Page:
THE VERDICT
If my synopsis seemed a bit sparse it’s because there is a pretty simple story with very little dialogue. As I mentioned in the beginning, most of what’s said is Chip’s inner monologue or voiceover from the Turk or Red who fill in back story. It’s kind of a strange way to tell a story, but that’s not to say it doesn’t work. It reminds me a lot of Frank Miller’s “Sin City”, which is heavy on noir like inner monologue.
I also like the idea of watching WWIII unfold from space. Seeing the blinding white flashes at either end of the Earth’s surface, hearing nothing due to the vacuum of space and wondering if you’re the only human left alive. It’s a pretty heavy idea and I don’t think I’ve seen it (“Survivor” and “Def-Con 4” talk about it but don‘t show it.). Not even in a contemporary film which would be infinitely more feasible with CGI. Perhaps someday.
I admit, “Survivor” wasn’t quite what I was expecting. It isn’t the best but it is competently made and held my attention. It was a shot in the dark and I’m glad I had the opportunity to see it. Watching this on Youtube is a lot like renting VHS back in the day. You see the name, the cover art and a brief description, and that’s all you’ve got.
There were hundreds of thousands of films released on VHS and over half were straight to video. It was easy to feel cheated by spending your hard earned money renting a pile of crap with superb cover art. At least this way I don’t get charged late fees or have to worry about rewinding the damn thing. In a strange way “the digital age” and Youtube are breathing new life into that old rental experience. The adventure and the mystery is still there, it’s just a little lazier.
I’m Cory Carr and this concludes another trip on the “Action Movie Time Machine”. Until next time, Semper Fi Punk!
For more from Cory, check out his website slaughterfilm.com, where he and his good friend Forest Taylor record weekly podcasts, reviewing the films that are legendary, even in Hell!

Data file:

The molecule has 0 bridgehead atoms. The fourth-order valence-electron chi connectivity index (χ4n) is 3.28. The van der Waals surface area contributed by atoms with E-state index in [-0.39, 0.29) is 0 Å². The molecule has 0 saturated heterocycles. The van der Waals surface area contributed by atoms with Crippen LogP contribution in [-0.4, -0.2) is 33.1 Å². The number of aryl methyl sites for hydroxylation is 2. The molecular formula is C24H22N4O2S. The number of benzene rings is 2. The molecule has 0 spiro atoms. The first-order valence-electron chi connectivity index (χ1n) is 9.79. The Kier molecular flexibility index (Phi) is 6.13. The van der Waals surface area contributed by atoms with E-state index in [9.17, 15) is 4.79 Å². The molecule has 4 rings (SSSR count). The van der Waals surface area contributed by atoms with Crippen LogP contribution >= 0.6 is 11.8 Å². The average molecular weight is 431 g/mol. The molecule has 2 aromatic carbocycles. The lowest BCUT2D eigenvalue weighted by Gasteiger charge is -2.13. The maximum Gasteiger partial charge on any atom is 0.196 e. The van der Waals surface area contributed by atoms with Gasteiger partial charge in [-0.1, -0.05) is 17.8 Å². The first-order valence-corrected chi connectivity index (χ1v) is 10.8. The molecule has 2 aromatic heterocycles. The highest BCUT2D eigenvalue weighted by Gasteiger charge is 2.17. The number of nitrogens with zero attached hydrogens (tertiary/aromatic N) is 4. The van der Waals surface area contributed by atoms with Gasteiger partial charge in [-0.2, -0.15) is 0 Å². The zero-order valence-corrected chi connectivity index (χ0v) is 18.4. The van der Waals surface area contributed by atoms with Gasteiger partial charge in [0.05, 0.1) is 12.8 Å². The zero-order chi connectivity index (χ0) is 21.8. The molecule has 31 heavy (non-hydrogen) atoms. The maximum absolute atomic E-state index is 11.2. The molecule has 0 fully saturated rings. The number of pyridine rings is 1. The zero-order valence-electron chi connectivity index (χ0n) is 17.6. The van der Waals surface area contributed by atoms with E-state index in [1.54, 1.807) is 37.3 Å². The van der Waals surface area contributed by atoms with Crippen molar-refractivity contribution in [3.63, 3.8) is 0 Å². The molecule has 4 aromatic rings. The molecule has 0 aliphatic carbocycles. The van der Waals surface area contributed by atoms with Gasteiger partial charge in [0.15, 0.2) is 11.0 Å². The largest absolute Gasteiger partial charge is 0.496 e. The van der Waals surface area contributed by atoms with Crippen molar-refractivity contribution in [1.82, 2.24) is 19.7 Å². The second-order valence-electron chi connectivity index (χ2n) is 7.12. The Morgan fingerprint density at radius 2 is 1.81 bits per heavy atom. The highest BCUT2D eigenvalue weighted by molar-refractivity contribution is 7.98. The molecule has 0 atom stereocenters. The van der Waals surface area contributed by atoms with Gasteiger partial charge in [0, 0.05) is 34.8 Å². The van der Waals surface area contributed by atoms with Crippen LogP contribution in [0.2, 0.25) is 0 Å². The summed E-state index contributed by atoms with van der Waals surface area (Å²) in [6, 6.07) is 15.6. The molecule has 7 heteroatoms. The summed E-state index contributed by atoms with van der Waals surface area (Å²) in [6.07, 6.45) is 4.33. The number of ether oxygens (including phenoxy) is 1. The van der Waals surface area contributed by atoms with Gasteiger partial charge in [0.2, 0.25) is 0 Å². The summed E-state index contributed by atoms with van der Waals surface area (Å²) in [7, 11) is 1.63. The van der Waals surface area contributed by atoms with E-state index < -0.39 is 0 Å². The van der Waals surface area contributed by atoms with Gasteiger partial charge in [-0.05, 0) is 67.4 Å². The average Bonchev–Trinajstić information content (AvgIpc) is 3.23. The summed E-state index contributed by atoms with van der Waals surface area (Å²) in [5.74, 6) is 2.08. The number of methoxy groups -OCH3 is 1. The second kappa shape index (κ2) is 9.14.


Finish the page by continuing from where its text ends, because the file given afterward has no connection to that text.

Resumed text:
January 4, 2013

Holiday Hangover: Inglourious Basterds

Inglourious Basterds – Tension

I don’t think any war in our nation’s, or world’s, history has been done to death like World War II.  There have been romantic, comedic, heart-wrenching, and just plain bad tellings of “The War to End All Wars.”  On the top of my list I have “Saving Private Ryan” and the so-far-under-the-radar “Enemy At The Gates,”  whereas craptastic crap like “BloodRayne” remains at the bottom of the English Channel.  But you know that when a filmmaker like Quentin Tarantino gets a bug up his ass that he wants to make a war film its not going to be like any war film you’ve ever seen.  Enter, “Inglourious Basterds.”

Before I dive into “Basterds,” I’ll preface;  I was actually going to review all of Tarantino’s directorial efforts in order, but the holidays sidetracked me and I ended up skipping right to “Django Unchained,” where you can read that review right here.  I’d like to think of “Basterds” as the moment where Tarantino went mainstream, and I mean REAL mainstream.  “Basterds” was his first film to feature a TRUE leading man in Brad Pitt, and he finally was able to reward one of his actors with an Academy Award in Christoph Waltz.  In a way it was also one of his most accessible efforts in theaters where it was the largest release for a Tarantino movie to date, “Kill Bill Vol.1” was a close second.  And it was the first of his films to be available in a Digital, DVD, and Blu-Ray format (since the writing of this review you can pick up the Tarantino XX Blu-Ray Collection that features all of his films in an HD format).

“Inglourious Basterds” follows the exploits of a group of Jewish-born Army Mercenaries and their commanding officer Lt. Aldo Raine as they merrily maraude across Europe killing, scalping, and branding Nazis.  But that is just a small portion of the film, which also follows a French-born Jewish female theater owner planning her revenge against Nazis who are planning to premier a propaganda film entitled “Nation’s Pride.”  Included in attendance are Joseph Goebbels and Adolf Hitler.  As you can imagine there are twists, typical Tarantino humor, and scenes of fantastic violence.  The difference between “Basterds” and Tarantino’s other films is the tension and you can cut it with a knife in several scenes.  The best examples include the Strudel scene and the Bar scene.  What you also start to see, and this might have started after QT finished up his “Kill Bill” saga, is the change in his tone of film.

Tarantino began making and writing films with an edge, a very gritty edge.  He dealt with the wrong side of law in thieves, murderers, sadists, and hit-men   And for the most part, it all seemed to fit in some realm of reality.  When “Bill” was released you began to see a different side; which included more fantastic plot devices and stories that revolved more around revenge and the bloody road that leads to it.  I’m not going to say that Tarantino is getting lazy, its really just a maturation process in his filmmaking, or an evolution if you will.  He’s moved from the gritty streets of Los Angeles, to a fantastic Earth 2 of DC proportions.